There are a lot of solar panel manufacturers out there. How do you know which one to choose? We’ll break it down so you know what to look for and what pitfalls to avoid.
Warranty: One place to start is your warranty coverage. Given that your PV system is constantly exposed to the elements, there are a number of things that can break down over time. You want to know exactly what’s covered so you don’t get caught off guard with unexpected expenses. Look carefully at how long the warranty lasts and know the difference between parts and labor. They may claim a 25-year warranty on parts, but only a 5-year workmanship warranty on the product, meaning you could end up paying out of pocket for repairs when you thought you were completely covered. You need to talk to your installer on their install warranty as this is a whole other aspect that we are not going to discuss on this blog.
Stability: You want to pick a stable company that will be around over the long haul. Remember, a company that goes out of business can’t honor your warranty, no matter what they promised you. If they go under, you’re out of luck. When comparing manufacturers, how diversified are they? If they’re a large, well-known company that deals in multiple industries, they might have a greater chance of survival even if there’s a downturn in the solar industry, as opposed to one that’s solely dependent on solar.
Fair comparison: Cost is always a consideration, but when shopping around and comparing prices, make sure you compare apples to apples. Some manufacturers claim that they produce more watts of electricity per panel, but it might just be because the panels are bigger. A better way to compare is to look at the price per watt produced. There are several websites that are out there they do comparative analysis of the PV panels.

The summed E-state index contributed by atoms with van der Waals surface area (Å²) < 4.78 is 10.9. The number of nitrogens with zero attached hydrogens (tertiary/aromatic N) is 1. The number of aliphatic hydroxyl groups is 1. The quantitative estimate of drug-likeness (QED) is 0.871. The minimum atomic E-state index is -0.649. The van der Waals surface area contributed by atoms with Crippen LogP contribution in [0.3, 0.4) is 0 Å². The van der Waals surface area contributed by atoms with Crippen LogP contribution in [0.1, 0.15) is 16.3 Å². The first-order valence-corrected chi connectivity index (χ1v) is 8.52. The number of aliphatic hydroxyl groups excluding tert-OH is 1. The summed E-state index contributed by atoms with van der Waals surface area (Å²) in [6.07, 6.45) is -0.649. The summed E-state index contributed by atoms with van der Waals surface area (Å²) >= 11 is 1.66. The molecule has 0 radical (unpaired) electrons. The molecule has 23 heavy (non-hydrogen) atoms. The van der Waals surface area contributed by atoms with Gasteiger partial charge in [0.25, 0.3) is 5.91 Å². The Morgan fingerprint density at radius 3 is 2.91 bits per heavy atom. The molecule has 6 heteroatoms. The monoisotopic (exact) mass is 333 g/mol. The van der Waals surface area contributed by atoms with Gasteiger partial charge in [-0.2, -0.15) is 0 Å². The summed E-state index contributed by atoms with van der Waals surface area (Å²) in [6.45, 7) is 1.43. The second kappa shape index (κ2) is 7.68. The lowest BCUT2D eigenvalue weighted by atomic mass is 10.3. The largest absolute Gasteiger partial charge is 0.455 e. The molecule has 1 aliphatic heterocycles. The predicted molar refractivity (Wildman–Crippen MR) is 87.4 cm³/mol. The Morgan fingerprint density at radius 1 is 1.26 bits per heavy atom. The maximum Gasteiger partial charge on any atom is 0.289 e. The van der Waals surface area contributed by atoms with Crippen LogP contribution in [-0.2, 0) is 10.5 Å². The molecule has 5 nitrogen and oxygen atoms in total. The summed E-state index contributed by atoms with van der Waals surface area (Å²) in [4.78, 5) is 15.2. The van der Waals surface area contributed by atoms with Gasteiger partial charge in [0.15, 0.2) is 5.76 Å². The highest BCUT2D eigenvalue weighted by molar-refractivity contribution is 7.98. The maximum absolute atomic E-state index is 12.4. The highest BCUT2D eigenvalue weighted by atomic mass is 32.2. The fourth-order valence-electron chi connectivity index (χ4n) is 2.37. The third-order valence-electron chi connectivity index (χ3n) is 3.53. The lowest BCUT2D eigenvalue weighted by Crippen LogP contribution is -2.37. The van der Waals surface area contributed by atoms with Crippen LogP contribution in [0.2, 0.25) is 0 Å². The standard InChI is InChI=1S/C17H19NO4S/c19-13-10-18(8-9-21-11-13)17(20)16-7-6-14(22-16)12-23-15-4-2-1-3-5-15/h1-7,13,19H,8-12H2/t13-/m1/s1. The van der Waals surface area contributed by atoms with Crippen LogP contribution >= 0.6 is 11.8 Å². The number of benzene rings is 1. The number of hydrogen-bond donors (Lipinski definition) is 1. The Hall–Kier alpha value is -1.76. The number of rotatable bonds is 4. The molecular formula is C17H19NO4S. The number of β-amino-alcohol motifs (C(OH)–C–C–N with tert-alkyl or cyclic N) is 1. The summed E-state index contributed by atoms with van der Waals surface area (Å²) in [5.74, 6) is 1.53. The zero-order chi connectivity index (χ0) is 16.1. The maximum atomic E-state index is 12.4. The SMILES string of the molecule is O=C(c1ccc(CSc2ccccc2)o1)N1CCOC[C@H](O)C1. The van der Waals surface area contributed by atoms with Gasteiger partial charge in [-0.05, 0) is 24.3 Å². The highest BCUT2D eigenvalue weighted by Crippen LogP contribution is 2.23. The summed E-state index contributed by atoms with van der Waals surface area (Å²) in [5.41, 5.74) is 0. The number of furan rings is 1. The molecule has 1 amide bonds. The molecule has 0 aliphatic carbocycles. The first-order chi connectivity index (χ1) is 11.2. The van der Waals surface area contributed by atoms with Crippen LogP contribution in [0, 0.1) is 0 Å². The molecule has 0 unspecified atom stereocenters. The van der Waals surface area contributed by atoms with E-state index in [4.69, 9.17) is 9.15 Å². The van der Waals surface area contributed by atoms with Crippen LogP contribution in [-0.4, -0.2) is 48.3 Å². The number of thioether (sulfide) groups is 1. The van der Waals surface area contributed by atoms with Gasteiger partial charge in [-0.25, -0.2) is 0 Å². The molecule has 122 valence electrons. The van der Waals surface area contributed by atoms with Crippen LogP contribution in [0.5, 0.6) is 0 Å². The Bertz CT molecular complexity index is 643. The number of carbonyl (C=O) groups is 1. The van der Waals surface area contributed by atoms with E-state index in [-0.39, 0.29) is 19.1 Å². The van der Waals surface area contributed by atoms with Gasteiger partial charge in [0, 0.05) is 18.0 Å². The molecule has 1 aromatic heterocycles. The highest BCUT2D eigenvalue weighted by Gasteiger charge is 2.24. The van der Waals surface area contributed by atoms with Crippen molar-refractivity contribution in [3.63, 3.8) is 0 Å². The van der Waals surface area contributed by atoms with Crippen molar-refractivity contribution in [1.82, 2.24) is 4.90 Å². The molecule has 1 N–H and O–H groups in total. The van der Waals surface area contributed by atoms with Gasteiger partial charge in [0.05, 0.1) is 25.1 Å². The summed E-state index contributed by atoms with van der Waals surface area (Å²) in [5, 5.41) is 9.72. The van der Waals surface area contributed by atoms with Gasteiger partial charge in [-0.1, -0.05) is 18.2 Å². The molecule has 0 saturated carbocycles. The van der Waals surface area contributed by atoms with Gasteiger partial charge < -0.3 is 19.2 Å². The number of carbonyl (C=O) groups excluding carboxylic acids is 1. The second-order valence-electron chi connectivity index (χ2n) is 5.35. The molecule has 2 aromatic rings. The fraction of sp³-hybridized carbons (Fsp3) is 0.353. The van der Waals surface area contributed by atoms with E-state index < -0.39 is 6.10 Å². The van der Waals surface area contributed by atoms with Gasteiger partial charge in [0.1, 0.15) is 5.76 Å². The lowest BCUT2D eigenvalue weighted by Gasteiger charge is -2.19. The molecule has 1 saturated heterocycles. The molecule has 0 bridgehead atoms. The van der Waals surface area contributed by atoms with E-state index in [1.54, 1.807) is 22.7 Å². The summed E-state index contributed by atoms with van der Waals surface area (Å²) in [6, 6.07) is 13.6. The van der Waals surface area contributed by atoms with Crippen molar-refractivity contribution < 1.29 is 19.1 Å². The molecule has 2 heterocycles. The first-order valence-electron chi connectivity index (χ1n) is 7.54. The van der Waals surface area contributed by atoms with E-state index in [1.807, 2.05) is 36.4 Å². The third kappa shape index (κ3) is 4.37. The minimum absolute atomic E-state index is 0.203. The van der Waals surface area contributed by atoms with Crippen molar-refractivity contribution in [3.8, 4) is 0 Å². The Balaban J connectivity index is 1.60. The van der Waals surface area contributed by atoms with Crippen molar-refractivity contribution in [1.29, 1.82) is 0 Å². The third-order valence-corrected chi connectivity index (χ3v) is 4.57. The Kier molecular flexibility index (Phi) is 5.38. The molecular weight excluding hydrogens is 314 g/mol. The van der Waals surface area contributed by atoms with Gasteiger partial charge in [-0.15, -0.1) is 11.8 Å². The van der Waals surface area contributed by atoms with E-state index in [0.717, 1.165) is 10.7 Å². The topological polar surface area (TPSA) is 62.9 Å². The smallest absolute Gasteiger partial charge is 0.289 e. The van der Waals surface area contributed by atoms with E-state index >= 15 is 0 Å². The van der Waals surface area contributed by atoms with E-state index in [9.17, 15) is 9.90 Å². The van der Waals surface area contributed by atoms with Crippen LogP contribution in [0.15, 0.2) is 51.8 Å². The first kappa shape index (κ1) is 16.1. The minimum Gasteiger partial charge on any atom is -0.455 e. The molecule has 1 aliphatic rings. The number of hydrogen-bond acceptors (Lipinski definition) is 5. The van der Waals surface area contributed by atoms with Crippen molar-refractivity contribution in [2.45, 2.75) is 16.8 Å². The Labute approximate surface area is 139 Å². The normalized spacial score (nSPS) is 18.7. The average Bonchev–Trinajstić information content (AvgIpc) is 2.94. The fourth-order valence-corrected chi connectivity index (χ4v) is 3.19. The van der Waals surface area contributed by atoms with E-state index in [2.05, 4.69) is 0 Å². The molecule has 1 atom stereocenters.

Flexibility: Finally, the big one that catches so many consumers off guard and should be avoided at all costs…make sure there is no proprietary workmanship clause. In other words, you want to be able to pick ANY licensed contractor who is allowed by the state you are in to install, maintain, and repair your panels. Some manufacturers actually restrict you only to companies that are licensed to sell their product. This greatly limits who you can call. You might have someone in mind who does great work but find yourself stuck with a company that has poor workmanship, bad customer service, or costs a lot more. They may claim it’s because their panels are unique and use proprietary technology but be wary of what they tell you. All PV panels are basically built the same and produce electricity the same way, so a licensed contractor who can do the work in your state should be able to do the work.
In conclusion, we want you as the consumer to be aware so that you can make an informed decision from the start, and don’t get locked into a deal that’s not in your best interest. Your PV system is a long-term investment that can often outlast the life of your installation company. Make sure you get what you pay for and retain your rights so that you’re in control and get the best bang for your buck, even years down the line.